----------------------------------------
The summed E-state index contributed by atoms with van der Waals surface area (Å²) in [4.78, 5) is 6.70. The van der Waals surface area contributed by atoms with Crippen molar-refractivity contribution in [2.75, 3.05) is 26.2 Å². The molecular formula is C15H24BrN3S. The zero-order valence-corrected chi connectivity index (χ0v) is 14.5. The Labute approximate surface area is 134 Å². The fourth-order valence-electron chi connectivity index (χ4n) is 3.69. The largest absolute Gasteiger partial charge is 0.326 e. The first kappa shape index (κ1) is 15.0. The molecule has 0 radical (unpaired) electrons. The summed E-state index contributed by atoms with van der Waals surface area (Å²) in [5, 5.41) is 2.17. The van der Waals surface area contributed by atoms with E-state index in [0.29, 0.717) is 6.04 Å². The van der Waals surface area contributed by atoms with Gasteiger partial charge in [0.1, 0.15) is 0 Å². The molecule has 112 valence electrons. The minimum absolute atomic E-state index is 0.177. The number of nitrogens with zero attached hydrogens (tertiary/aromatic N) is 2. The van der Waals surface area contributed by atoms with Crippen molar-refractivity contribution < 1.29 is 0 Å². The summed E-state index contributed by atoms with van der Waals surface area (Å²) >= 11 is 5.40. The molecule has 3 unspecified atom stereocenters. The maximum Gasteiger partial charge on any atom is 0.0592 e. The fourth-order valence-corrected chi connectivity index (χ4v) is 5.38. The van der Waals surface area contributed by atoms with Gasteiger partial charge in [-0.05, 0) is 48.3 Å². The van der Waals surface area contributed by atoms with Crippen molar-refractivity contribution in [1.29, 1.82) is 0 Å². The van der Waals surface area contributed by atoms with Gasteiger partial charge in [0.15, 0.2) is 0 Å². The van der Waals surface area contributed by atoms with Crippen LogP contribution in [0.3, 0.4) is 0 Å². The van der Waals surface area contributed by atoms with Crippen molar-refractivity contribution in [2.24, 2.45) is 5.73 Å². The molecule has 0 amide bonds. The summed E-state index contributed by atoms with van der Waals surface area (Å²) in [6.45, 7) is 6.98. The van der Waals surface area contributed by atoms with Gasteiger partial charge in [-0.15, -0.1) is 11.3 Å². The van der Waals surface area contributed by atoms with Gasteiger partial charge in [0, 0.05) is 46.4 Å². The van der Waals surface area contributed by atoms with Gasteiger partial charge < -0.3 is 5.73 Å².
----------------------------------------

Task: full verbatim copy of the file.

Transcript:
The summed E-state index contributed by atoms with van der Waals surface area (Å²) in [4.78, 5) is 6.70. The van der Waals surface area contributed by atoms with Crippen molar-refractivity contribution in [2.75, 3.05) is 26.2 Å². The molecular formula is C15H24BrN3S. The zero-order valence-corrected chi connectivity index (χ0v) is 14.5. The Labute approximate surface area is 134 Å². The fourth-order valence-electron chi connectivity index (χ4n) is 3.69. The largest absolute Gasteiger partial charge is 0.326 e. The first kappa shape index (κ1) is 15.0. The molecule has 0 radical (unpaired) electrons. The summed E-state index contributed by atoms with van der Waals surface area (Å²) in [5, 5.41) is 2.17. The van der Waals surface area contributed by atoms with E-state index in [0.29, 0.717) is 6.04 Å². The van der Waals surface area contributed by atoms with Gasteiger partial charge in [0.1, 0.15) is 0 Å². The molecule has 112 valence electrons. The minimum absolute atomic E-state index is 0.177. The number of nitrogens with zero attached hydrogens (tertiary/aromatic N) is 2. The van der Waals surface area contributed by atoms with Crippen molar-refractivity contribution < 1.29 is 0 Å². The summed E-state index contributed by atoms with van der Waals surface area (Å²) >= 11 is 5.40. The molecule has 3 unspecified atom stereocenters. The maximum Gasteiger partial charge on any atom is 0.0592 e. The fourth-order valence-corrected chi connectivity index (χ4v) is 5.38. The van der Waals surface area contributed by atoms with Gasteiger partial charge in [-0.05, 0) is 48.3 Å². The van der Waals surface area contributed by atoms with Crippen molar-refractivity contribution in [1.29, 1.82) is 0 Å². The van der Waals surface area contributed by atoms with Gasteiger partial charge in [0.15, 0.2) is 0 Å². The van der Waals surface area contributed by atoms with Crippen LogP contribution in [0.3, 0.4) is 0 Å². The van der Waals surface area contributed by atoms with Crippen molar-refractivity contribution in [2.24, 2.45) is 5.73 Å². The molecule has 0 amide bonds. The summed E-state index contributed by atoms with van der Waals surface area (Å²) in [6.45, 7) is 6.98. The van der Waals surface area contributed by atoms with Gasteiger partial charge in [-0.15, -0.1) is 11.3 Å². The van der Waals surface area contributed by atoms with Gasteiger partial charge in [0, 0.05) is 46.4 Å². The van der Waals surface area contributed by atoms with Gasteiger partial charge < -0.3 is 5.73 Å².